Online Program

Evaluation of an interval-based speed enforcement system for road safety in China

Wednesday, November 6, 2013 : 11:30 a.m. - 11:45 a.m.

Kavi Bhalla, PhD, International Injury Research Unit, Department of International Health, Johns Hopkins School of Public Health, Baltimore, MD
Qingfeng Li, Johns Hopkins School of Public Health, Baltimore, MD
Leilei Duan, MD, China Center for Disease Control, Beijing, China
Yuan Wang, MD, China Center for Disease Control, Beijing, China
Mei Dan, Dalian Center for Disease Control, Dalian, China
David Bishai, MD MPH PhD, Department of Population Family and Reproductive Health, Bloomberg School of Public Health, Baltimore, MD
Adnan A. Hyder, MD, MPH, PhD, International Health, and Health Policy & Management, Johns Hopkins Bloomberg School of Public Health, Baltimore, MD
BACKGROUND Road traffic crashes kill 1.3 million people annually. Enforcing compliance with highway design speeds is a primary road safety concern in most countries. We evaluated the performance of a new speed enforcement system introduced by the traffic police in Dalian, China.

METHODS Donglian is an urban, limited-access, 11.3 km long, elevated highway zone (speed limit 60 km/hr) in Dalian, China. An “interval-based” average speed enforcement system was installed and tested at Donglian from January to April 2012 and used for speed enforcement starting May 2012. The system uses 19 high-resolution cameras on exit/entry ramps to record license plate numbers. Speed limit violations are determined by comparing the duration that vehicles spend within the enforcement zone with the time required for a vehicle traveling at the speed limit. We conducted 7 rounds of speed measurements from May 2011-July 2012 at Donglian and at 5 other locations across Dalian. We evaluated the proportion of vehicles traveling at more than 10%, 20%, and 30% above speed limit.

RESULTS The prevalence of vehicles traveling at speeds >10% in Donglian declined from 49.5% to 2.7%, while proportions remained stable at other locations and did not show any secular trends. The proportions of vehicles traveling >20% and >30% above speed limit at Donglian and the other sites varied similarly.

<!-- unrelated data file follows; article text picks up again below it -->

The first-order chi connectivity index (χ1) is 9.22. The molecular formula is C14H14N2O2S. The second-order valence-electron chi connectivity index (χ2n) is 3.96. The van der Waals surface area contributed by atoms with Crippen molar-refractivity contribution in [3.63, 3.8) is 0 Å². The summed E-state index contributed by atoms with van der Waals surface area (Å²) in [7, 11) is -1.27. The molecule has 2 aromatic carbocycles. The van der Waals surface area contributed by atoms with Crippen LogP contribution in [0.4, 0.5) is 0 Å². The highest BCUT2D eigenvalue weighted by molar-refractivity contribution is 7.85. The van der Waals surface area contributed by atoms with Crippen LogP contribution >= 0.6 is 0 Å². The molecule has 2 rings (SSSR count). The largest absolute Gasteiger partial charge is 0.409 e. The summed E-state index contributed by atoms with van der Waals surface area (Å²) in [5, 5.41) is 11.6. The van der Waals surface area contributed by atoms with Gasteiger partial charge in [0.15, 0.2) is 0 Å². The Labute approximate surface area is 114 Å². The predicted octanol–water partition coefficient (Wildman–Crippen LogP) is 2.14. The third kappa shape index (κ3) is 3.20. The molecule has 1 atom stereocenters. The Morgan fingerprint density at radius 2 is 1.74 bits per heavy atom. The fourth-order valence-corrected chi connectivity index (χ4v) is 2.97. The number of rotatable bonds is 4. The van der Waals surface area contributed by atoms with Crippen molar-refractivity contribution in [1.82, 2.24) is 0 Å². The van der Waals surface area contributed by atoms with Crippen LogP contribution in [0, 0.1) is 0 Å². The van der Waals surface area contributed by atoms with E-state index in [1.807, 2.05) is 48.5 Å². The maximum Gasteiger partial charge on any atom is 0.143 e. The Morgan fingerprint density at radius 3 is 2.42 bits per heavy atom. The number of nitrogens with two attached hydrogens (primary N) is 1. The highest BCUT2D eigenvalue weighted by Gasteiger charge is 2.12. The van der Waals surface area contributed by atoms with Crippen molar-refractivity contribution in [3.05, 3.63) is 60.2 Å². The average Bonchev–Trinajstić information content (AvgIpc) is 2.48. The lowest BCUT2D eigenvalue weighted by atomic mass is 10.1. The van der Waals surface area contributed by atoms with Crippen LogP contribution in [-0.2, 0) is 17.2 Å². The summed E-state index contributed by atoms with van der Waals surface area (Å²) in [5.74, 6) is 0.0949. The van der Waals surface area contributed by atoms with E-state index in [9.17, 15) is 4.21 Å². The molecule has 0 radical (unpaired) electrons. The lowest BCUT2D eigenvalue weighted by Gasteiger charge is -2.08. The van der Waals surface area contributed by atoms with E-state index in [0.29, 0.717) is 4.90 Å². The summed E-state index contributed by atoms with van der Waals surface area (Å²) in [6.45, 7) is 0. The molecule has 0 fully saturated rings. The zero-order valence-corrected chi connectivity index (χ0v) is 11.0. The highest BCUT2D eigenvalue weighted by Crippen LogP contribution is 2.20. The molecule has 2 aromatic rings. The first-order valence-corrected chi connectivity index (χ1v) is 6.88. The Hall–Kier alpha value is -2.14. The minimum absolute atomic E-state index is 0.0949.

CONCLUSIONS Interval-based speed enforcement systems can be effective in zone-wide speed reductions. Further research is needed to understand the barriers to the widespread deployment of such systems.

Learning Areas:

Conduct evaluation related to programs, research, and other areas of practice
Environmental health sciences

Learning Objectives:
Discuss the importance of speed control to road safety Evaluate the success of average speed control technology in reducing vehicle speeds Describe the burden of road traffic injuries in low and middle income countries

Keyword(s): Motor Vehicles, Injury Prevention

Presenting author's disclosure statement:

Qualified on the content I am responsible for because: I am an Assistant Professor at Johns Hopkins School of Public Health, where I do research on road safety interventions in low and middle income countries. I led the road traffic injury expert group of the GBD-2010 study.
Any relevant financial relationships? No

I agree to comply with the American Public Health Association Conflict of Interest and Commercial Support Guidelines, and to disclose to the participants any off-label or experimental uses of a commercial product or service discussed in my presentation.

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